Hell's Highway also includes additional missions, outside the character of Matt Baker. Players take on the role of a tank commander, and command an American Sherman tank around an area, wiping out the Nazis. These missions are relatively straightforward, though received negative response from fans of the franchise, who felt it deviated too far from the main characters. These missions are few and far between during the campaign however, and are relatively straightforward. Tank sequences are very linear, and make use of another new feature in the game: the 'Action Camera'. This camera adds a more arcade experience to the Brothers in Arms universe, by cutting to a Nazi in slow motion should you score a headshot, or use an explosive. Gore is increased during the camera sequence, and it is not uncommon to see limbs being torn off by explosions.
You take control of Sergeant Matt Baker, a squad leader that, through months of combat, is starting to ask himself the question "How many lives is one officer worth?" After being deployed as part of Operation Market Garden, the largest Airborne operation ever executed, Baker commands his squad through Holland and is set with many tasks of securing bridges, roads, tanks and 88s with the hope of then being able to move into Germany. The game follows Matt Baker and the 101st Airborne assault on the city of Eindhoven as well as the many German counterattacks. Along the way, Baker is reminded of the horrors of war as he sees his fellow soldiers as well as innocent civilians be killed by the Germans.
Brothers in Arms: Hell's Highway takes a strong look at Matt Baker's relationships with his squad and how he copes with their deaths. Baker often faces hallucinations which contain ghosts of his former soldiers who were killed under his command; we often see him talking to Private. Leggett, the radioman killed during the attack on Normandy.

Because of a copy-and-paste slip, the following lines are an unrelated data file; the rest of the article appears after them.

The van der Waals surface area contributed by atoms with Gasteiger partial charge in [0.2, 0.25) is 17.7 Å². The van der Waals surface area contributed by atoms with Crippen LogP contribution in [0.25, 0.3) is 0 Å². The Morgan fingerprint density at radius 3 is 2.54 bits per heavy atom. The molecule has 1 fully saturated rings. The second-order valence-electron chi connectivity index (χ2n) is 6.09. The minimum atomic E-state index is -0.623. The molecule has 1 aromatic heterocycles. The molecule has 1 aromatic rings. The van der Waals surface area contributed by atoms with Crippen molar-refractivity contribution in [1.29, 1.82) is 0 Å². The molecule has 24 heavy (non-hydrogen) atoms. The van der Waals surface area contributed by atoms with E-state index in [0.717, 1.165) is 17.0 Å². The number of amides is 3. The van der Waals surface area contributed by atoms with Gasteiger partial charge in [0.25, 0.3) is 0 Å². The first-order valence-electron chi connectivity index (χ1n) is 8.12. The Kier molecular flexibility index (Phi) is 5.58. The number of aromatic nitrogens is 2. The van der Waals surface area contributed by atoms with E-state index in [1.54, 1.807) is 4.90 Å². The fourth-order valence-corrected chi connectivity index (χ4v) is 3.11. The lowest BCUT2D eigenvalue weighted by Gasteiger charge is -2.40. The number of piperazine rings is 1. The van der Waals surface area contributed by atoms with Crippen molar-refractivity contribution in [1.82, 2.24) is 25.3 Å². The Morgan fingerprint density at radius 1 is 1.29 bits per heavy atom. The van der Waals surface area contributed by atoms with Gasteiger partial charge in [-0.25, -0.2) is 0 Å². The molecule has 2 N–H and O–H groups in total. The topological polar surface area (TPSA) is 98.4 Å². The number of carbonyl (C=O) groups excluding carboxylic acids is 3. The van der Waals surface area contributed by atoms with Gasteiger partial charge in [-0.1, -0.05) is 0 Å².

Many scenes in Hell's Highway focus around the "cursed" pistol, which Baker is in possession of, that has the words "For Matthew, Brothers in Arms"
engraved on the side. It is a Colt. 45 given to Baker by his father, Col. Joe Baker, as he wanted his son to be safe if another war arose. In Brothers in Arms: Road to Hill 30 Baker is seen giving the pistol to Sgt. George Risner before D-Day who is then later killed on D-Day. Both Pvt. Larry Allen and Pvt. Michael Garnett get hold on the pistol and are then also killed whilst with Pvt. Leggett. The rest of the squad blamed Leggett for Allen and Garnett's deaths, and on D-Day 7 Leggett was killed while firing at the Germans with the pistol at Hill 30. Baker's squad became suspicious of the pistol as they believe that anyone who holds it will be killed, scenes in Brother In Arms: Hell's Highway often have people reminding and warning Baker of the "curse" on the pistol.
The game closes with Baker standing up in front of his team and speaking about the supposedly cursed pistol. He tells them it's "Just a goddamn gun", but hurls it away regardless. It is unknown if he intends to dispose of this pistol, of if he threw it away in order to regain support from his team.
Brothers in Arms: Hell's Highway includes a variety of weapons employed by both the Nazis and the Allies. Weapons can be scavenged from fallen combatants, though generally you will start with a satisfactory load-out. Baker's M1911 pistol is not listed below, as it cannot be dropped.
The Limited Edition of Hell's Highway contains a 6 inch Sergeant Matt Baker figure with 13 accessories, a 32-page Brothers in Arms First Edition Comic Book, a full color map of Operation Market Garden, a code for two special multiplayer characters and special packaging. This special packaging is easily identified, as it is much, much bigger than that of other Xbox 360 titles, which are the size of a standard DVD case.
Brothers in Arms: Hell's Highway requires 5.2GB of space to install on an Xbox 360 HDD.
Reviews for the game have generally been good. Critics praised the game's voice work, story, and portrayal of the grittiness of World War II. However, the multiplayer aspect was received poorly and a few bugs here and there hurt the overall score. The Xbox 360 and Playstation 3 versions both hold a score of 76/100 on Metacritic while the PC version has a score of 79/100.